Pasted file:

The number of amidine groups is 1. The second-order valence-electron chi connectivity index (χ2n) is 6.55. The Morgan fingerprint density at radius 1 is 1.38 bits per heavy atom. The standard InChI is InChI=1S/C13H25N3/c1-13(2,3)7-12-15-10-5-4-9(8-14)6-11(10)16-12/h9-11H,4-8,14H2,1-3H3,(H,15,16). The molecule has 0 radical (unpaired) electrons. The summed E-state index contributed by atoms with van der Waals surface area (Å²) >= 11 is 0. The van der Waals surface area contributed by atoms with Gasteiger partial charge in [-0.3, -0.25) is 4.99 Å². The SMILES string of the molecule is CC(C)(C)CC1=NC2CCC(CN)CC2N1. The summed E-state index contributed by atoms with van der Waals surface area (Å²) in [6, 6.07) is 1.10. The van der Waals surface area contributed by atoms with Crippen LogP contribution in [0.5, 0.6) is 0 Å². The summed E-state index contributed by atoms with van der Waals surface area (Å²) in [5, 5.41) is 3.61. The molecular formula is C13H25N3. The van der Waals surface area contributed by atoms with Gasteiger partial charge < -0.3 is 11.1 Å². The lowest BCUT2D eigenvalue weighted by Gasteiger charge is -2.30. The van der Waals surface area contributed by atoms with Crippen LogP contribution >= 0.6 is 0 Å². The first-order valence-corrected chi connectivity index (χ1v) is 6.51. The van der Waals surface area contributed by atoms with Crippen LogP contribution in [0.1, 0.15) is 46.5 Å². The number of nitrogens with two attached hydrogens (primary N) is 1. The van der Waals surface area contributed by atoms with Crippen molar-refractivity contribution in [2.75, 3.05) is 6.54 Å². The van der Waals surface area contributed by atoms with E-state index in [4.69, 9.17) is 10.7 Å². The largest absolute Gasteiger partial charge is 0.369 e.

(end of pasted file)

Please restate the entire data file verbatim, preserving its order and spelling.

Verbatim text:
The number of amidine groups is 1. The second-order valence-electron chi connectivity index (χ2n) is 6.55. The Morgan fingerprint density at radius 1 is 1.38 bits per heavy atom. The standard InChI is InChI=1S/C13H25N3/c1-13(2,3)7-12-15-10-5-4-9(8-14)6-11(10)16-12/h9-11H,4-8,14H2,1-3H3,(H,15,16). The molecule has 0 radical (unpaired) electrons. The summed E-state index contributed by atoms with van der Waals surface area (Å²) >= 11 is 0. The van der Waals surface area contributed by atoms with Gasteiger partial charge in [-0.3, -0.25) is 4.99 Å². The SMILES string of the molecule is CC(C)(C)CC1=NC2CCC(CN)CC2N1. The summed E-state index contributed by atoms with van der Waals surface area (Å²) in [6, 6.07) is 1.10. The van der Waals surface area contributed by atoms with Crippen LogP contribution in [0.5, 0.6) is 0 Å². The summed E-state index contributed by atoms with van der Waals surface area (Å²) in [5, 5.41) is 3.61. The molecular formula is C13H25N3. The van der Waals surface area contributed by atoms with Gasteiger partial charge < -0.3 is 11.1 Å². The lowest BCUT2D eigenvalue weighted by Gasteiger charge is -2.30. The van der Waals surface area contributed by atoms with Crippen LogP contribution >= 0.6 is 0 Å². The first-order valence-corrected chi connectivity index (χ1v) is 6.51. The van der Waals surface area contributed by atoms with Crippen LogP contribution in [0.1, 0.15) is 46.5 Å². The number of nitrogens with two attached hydrogens (primary N) is 1. The van der Waals surface area contributed by atoms with Crippen molar-refractivity contribution in [2.75, 3.05) is 6.54 Å². The van der Waals surface area contributed by atoms with E-state index in [4.69, 9.17) is 10.7 Å². The largest absolute Gasteiger partial charge is 0.369 e.